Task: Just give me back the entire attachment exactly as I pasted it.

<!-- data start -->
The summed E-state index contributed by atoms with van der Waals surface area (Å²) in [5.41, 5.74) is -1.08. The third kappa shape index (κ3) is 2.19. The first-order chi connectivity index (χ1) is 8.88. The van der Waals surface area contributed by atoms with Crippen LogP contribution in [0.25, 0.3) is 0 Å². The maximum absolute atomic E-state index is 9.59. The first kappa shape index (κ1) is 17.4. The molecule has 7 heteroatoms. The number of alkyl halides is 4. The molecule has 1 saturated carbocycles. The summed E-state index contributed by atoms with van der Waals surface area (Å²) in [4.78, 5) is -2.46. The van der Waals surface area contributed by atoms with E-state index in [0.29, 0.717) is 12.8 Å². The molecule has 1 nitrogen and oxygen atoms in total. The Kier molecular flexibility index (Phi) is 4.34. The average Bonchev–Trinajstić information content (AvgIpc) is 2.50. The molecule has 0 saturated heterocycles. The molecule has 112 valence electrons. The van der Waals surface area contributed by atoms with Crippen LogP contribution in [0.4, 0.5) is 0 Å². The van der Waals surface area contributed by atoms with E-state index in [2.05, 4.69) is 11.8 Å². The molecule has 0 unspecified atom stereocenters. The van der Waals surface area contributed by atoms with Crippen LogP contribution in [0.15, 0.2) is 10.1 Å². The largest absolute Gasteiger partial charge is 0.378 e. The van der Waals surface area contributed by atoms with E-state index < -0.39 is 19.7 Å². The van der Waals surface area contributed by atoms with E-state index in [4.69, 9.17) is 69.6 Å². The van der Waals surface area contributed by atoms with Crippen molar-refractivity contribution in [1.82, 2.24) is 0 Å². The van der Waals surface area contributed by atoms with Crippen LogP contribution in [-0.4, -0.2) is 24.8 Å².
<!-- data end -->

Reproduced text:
The summed E-state index contributed by atoms with van der Waals surface area (Å²) in [5.41, 5.74) is -1.08. The third kappa shape index (κ3) is 2.19. The first-order chi connectivity index (χ1) is 8.88. The van der Waals surface area contributed by atoms with Crippen LogP contribution in [0.25, 0.3) is 0 Å². The maximum absolute atomic E-state index is 9.59. The first kappa shape index (κ1) is 17.4. The molecule has 7 heteroatoms. The number of alkyl halides is 4. The molecule has 1 saturated carbocycles. The summed E-state index contributed by atoms with van der Waals surface area (Å²) in [4.78, 5) is -2.46. The van der Waals surface area contributed by atoms with E-state index in [0.29, 0.717) is 12.8 Å². The molecule has 1 nitrogen and oxygen atoms in total. The Kier molecular flexibility index (Phi) is 4.34. The average Bonchev–Trinajstić information content (AvgIpc) is 2.50. The molecule has 0 saturated heterocycles. The molecule has 112 valence electrons. The van der Waals surface area contributed by atoms with Crippen LogP contribution in [0.4, 0.5) is 0 Å². The van der Waals surface area contributed by atoms with E-state index in [2.05, 4.69) is 11.8 Å². The molecule has 0 unspecified atom stereocenters. The van der Waals surface area contributed by atoms with Crippen LogP contribution in [0.15, 0.2) is 10.1 Å². The largest absolute Gasteiger partial charge is 0.378 e. The van der Waals surface area contributed by atoms with E-state index < -0.39 is 19.7 Å². The van der Waals surface area contributed by atoms with E-state index in [4.69, 9.17) is 69.6 Å². The van der Waals surface area contributed by atoms with Crippen molar-refractivity contribution in [1.82, 2.24) is 0 Å². The van der Waals surface area contributed by atoms with Crippen LogP contribution in [-0.4, -0.2) is 24.8 Å².